Kudlow Says US "May Take Equity Position" As Part Of Coming Bailouts

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by Tyler Durden
Wednesday, Mar 18, 2020 - 04:12 PM

At this point, the White House has reportedly discussed bailouts for the shale industry, the airlines, cruise lines, Boeing and a non-specific bailout allotment worth hundreds of billions in the second economic relief package.

So it should hardly come as a surprise that Larry Kudlow said Wednesday - after the market closed off the lows following an afternoon ramp - that the White House might consider outright purchases of equities as part of its corporate bailout plan.

"One of the ideas is, if we provide assistance, we might take an equity position," Kudlow said Wednesday during a brief huddle with reporters at the White House.

Those who remember the last crisis should recognize the creeping nationalizations similar to what the US did with Citi and various other insolvent banks in 2008.

He added that the 2008 bailout of GM had been "a good deal" for the federal government (though the same cannot be said for all of the government's GFC-era bailouts, air travel certainly isn't going anywhere, and we suspect there aren't too many eager entrepreneurs looking to start an airline right now).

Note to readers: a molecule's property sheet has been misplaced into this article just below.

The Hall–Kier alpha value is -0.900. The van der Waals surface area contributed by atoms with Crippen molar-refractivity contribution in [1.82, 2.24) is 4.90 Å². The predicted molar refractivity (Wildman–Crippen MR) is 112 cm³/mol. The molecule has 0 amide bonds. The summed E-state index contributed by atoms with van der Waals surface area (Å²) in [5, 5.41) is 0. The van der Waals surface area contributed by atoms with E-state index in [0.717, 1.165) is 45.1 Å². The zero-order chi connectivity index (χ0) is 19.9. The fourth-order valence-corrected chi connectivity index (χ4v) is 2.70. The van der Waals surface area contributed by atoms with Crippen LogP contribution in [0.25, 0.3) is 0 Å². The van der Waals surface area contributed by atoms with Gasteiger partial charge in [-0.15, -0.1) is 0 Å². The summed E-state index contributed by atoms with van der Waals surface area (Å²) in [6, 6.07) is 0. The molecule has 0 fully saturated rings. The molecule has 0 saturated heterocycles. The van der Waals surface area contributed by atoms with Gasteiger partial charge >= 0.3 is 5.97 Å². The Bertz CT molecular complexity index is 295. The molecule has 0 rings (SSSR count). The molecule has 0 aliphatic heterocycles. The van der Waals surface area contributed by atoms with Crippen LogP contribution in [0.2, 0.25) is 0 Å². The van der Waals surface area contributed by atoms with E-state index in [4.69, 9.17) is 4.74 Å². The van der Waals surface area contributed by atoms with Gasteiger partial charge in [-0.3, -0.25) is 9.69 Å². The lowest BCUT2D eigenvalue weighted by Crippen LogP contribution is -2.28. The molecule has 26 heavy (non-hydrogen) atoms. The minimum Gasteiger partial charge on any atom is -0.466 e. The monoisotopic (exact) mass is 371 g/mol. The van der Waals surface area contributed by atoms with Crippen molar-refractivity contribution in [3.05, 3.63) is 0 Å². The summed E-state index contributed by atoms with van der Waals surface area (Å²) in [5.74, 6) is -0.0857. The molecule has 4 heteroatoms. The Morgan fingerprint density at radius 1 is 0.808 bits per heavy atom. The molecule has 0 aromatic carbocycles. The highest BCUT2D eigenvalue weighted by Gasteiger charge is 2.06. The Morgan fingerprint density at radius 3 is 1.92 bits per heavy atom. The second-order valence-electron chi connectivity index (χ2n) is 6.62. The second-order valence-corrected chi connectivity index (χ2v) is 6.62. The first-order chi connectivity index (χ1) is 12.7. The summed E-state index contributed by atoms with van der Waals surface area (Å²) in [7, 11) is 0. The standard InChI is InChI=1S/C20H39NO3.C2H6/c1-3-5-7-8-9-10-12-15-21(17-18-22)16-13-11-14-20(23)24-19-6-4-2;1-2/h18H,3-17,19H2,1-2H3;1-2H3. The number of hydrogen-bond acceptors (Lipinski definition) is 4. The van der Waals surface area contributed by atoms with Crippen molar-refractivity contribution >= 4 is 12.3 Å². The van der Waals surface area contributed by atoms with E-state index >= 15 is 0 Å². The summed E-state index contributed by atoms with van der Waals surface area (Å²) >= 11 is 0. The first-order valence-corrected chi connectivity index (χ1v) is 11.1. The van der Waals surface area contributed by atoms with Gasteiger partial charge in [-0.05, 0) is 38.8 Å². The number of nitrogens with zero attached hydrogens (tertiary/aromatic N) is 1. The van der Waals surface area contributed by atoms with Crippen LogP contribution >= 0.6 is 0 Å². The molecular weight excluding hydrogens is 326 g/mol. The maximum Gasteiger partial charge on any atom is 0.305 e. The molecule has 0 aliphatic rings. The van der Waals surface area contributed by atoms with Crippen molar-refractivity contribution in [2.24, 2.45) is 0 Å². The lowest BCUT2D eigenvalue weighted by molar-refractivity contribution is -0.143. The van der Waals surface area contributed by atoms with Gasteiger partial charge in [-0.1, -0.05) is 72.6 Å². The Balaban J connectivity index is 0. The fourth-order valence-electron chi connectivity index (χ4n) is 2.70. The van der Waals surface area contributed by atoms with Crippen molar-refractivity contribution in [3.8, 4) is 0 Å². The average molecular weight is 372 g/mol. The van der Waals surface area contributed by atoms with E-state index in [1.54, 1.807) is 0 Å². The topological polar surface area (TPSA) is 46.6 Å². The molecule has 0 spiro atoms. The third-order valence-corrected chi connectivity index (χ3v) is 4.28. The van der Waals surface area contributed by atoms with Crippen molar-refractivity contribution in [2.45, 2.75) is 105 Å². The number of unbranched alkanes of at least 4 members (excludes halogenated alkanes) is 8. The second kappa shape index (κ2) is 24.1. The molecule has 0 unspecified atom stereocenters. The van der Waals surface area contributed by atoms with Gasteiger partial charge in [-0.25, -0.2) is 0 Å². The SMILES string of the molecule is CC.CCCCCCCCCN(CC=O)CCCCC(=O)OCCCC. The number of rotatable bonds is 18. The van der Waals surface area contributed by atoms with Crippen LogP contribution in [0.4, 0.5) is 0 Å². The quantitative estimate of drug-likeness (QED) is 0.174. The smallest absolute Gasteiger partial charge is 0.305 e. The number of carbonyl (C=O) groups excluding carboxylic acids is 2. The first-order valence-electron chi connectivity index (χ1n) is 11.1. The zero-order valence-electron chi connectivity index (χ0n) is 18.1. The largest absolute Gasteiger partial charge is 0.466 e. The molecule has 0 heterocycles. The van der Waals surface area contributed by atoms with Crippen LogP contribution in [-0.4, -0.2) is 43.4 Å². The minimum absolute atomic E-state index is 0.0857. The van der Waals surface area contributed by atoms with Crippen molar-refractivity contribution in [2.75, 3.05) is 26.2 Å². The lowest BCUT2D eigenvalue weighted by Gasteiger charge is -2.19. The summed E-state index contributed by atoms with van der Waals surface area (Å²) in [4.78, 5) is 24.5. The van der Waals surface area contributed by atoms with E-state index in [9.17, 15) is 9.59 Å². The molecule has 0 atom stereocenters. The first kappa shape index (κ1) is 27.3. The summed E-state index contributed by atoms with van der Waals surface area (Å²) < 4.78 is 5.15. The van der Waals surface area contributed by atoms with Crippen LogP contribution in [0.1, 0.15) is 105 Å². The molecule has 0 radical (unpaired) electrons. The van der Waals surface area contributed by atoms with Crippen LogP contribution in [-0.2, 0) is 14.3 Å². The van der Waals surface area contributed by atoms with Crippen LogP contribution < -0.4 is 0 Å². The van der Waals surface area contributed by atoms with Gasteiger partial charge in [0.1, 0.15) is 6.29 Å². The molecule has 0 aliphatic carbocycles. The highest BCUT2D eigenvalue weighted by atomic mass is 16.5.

But Kudlow cautioned that the idea was just one of many, and that the ultimate form of the coronavirus stimulus legislation would depend on negotiations on Capitol Hill.

"This thing is one day at a time,” Kudlow said.

Just as he said earlier during an earlier interview with Fox News before his huddle with the rest of the White House pool, Kudlow reiterated that the administration could "up the ante" beyond its $1.3 trillion stimulus proposal if the economic impact of the coronavirus is more severe than anticipated.

"We’ll do whatever it takes," Kudlow said.

He also made a few other interesting claims during that interview, such as the notion that furloughed auto workers would return to work just to build ventilators to combat the crisis without compensation.

Bottom line: The US has "enormous resources" to deal with the economic fallout, Kudlow said.